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On Sunday, Reddit user Cokeslurpees took to the online forum to showcase a recent haul from a closing Kmart in Coeur d'Alene, Idaho: Supreme T-shirts for only $4 each — a fraction of the shirt's original cost, which can go for $32 to $40. The user copped the whole stock, consisting of long-sleeve and short-sleeve tees in light yellow, white, teal and green. Though Cokeslurpees's first instinct is to call this Supreme find fake, the watermarked tags prove that these shirts could very well be the real thing.
So how did the streetwear brand end up on the shelves of a suburban Kmart? Reddit users speculate that the haul is made of up American Apparel blanks that were likely part of Supreme's Fall 2016 and Spring 2017 collections. (However, the New York brand usually keeps its suppliers under wraps.) i-D Australia says it's fairly standard for big-box retailers to purchase liquidation lots from companies that are just about to shut down for good. "The cut-price bulk-buys can easily be resold for a profit," reports i-D.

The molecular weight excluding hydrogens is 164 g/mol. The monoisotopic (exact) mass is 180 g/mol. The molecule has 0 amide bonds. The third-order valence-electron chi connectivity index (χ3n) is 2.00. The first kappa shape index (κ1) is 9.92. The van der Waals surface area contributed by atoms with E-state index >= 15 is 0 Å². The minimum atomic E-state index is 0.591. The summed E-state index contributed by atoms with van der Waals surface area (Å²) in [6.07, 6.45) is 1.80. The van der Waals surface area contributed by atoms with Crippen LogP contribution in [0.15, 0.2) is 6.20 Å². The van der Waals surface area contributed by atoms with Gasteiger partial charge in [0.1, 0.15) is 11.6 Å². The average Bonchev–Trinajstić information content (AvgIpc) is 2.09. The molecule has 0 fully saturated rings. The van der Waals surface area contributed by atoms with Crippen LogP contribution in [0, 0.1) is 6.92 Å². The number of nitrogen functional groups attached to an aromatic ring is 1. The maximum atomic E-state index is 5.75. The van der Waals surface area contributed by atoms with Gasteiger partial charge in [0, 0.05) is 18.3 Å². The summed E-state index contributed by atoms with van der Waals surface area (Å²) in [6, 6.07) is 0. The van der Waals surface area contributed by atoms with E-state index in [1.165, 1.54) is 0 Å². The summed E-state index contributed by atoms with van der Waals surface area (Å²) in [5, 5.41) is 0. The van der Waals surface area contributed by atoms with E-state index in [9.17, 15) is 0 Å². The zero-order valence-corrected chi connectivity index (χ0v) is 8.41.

And since American Apparel announced at the beginning of this year that it would close its Los Angeles headquarters, as well as all of its U.S. stores, chances are a small batch of shirts never made its way to Supreme to finish its production run. Usual protocol requires retailers to cut off the tags of its acquired inventory, but these T-shirts were left unscathed. Now, a humble Kmart in Idaho has become one of the most talked-about retailers in the streetwear realm on a Monday morning. The American dream!
UPDATE, Aug. 2, 8:20 a.m.: After a lucky shopper's discovery of Supreme blanks over the weekend, other streetwear fans tried their own luck at local Kmart stores around the country. Highsnobiety reported on Tuesday that even more T-shirts were found, according to posts on Twitter and Reddit, and pieces are already on sale on eBay for up to $60. But by Wednesday morning, Highsnobiety says both Supreme and Kmart are now taking charge on the retail snafu, as the big-box retailer made sure to cut off all of the tags from its T-shirt inventory.